Amazon’s massive Seattle campus is on pace to exceed 13 million square feet over the next few years. But that huge footprint, the forest of office buildings that has transformed Seattle and given it the title of the “crane capital of America,” represents just a small fraction of Amazon’s overall real estate holdings.
In its annual 10-K filing with the U.S. Securities and Exchange Commission last week, Amazon listed its global real estate footprint at the end of 2018 at an astounding 288 million square feet of offices, warehouses, retail stores and data centers. At that size, Amazon could fill every office building in Seattle more than four times over.
The numbers show that Amazon still has plenty of room to grow internationally as more than two-thirds of its footprint is in North America.
Amazon has added the majority of its huge footprint in just the last few years. As noted by The Atlantic, Amazon in 2017 added more square footage — 74 million — than it had in its entire portfolio just five years earlier, in 2012 — 73 million.
From 2016 to 2018, Amazon built out more square footage than it had in its entire prior history, per The Atlantic.
Over that same time period, Amazon has drastically escalated its growth as a company. Amazon’s headcount increased 164 percent from the start of 2016 to the end of 2018 — from an already humongous 245,200 people to 647,500 people.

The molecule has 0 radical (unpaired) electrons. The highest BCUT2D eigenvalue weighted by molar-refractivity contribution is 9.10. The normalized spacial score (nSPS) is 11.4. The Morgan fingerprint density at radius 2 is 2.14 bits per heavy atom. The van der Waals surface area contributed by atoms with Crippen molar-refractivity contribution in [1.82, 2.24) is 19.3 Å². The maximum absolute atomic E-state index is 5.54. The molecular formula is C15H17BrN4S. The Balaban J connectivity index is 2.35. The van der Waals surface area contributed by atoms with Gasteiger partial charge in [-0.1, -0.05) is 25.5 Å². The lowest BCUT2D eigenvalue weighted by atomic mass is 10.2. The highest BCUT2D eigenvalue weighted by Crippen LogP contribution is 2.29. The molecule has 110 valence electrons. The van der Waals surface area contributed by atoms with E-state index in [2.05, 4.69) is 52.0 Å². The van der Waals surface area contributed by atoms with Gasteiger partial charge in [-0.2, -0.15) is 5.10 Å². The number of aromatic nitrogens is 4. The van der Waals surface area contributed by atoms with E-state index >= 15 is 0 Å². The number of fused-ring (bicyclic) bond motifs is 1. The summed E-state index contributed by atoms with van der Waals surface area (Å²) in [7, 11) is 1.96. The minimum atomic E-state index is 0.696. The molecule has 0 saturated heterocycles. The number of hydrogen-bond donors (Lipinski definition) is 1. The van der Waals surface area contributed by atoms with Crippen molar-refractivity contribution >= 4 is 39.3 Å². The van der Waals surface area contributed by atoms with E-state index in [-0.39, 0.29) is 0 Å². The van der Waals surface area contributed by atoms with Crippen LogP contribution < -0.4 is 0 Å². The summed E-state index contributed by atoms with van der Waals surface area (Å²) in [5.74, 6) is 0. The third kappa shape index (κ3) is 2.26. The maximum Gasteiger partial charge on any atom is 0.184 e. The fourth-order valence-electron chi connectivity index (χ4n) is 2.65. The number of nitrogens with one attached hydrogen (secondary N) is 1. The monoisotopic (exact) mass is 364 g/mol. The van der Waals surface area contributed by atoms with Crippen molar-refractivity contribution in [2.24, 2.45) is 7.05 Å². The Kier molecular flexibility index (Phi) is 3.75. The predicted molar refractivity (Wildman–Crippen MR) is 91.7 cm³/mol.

Amazon has come into some serious square footage in recent years, thanks to the blockbuster acquisition of Whole Foods Market. But the company’s physical stores don’t account for the massive spike in building, totaling close to 20 million square feet, less than 10 percent of Amazon’s footprint.
Amazon’s huge network of data centers for its cloud computing arm? They total about 14 million square feet.
The biggest driver of Amazon’s massive footprint is its ever-expanding fulfillment center network. Amazon doesn’t specifically break out its warehouse presence, grouping it with data centers. But subtracting the square footage attributed to Amazon Web Services leaves approximately 212 million square feet for warehouses and “other,” or roughly 75 percent of Amazon’s overall footprint.
As Amazon’s distribution network has grown, so too has its shipping costs. Amazon spent $27.7 billion on shipping in 2018, an increase of $6 billion or roughly 27.6 percent over the prior year, according to GeekWire research. Amazon spent more on shipping alone last year than Starbucks, another Seattle mainstay, reported in revenue for all of 2018.
Amazon’s growing warehouse footprint and rising shipping costs reflect its push to get products to customers at a faster and faster clip, along with the increasing popularity of Amazon Prime and its core benefit of free two-day shipping. Last April, Amazon disclosed that it had 100 million Prime subscribers worldwide, revealing its membership base for the first time.
On a call with investors, Amazon CFO Brian Olsavsky said the company grew its distribution and shipping square footage by roughly 30 percent in 2016 and 2017. That growth slowed in 2018, but it could pick up again this year.
“So in a lot of ways, 2018 was about banking the efficiencies of investments in people, warehouses, infrastructure that we had put in place in 2016 and ’17,” Olsavsky said. “So while we’ll continue to concurrently drive growth and customer offering and Prime benefits, we certainly do take costs seriously and we will continue to work on operational efficiencies. I would expect these investments to increase relative to 2018.”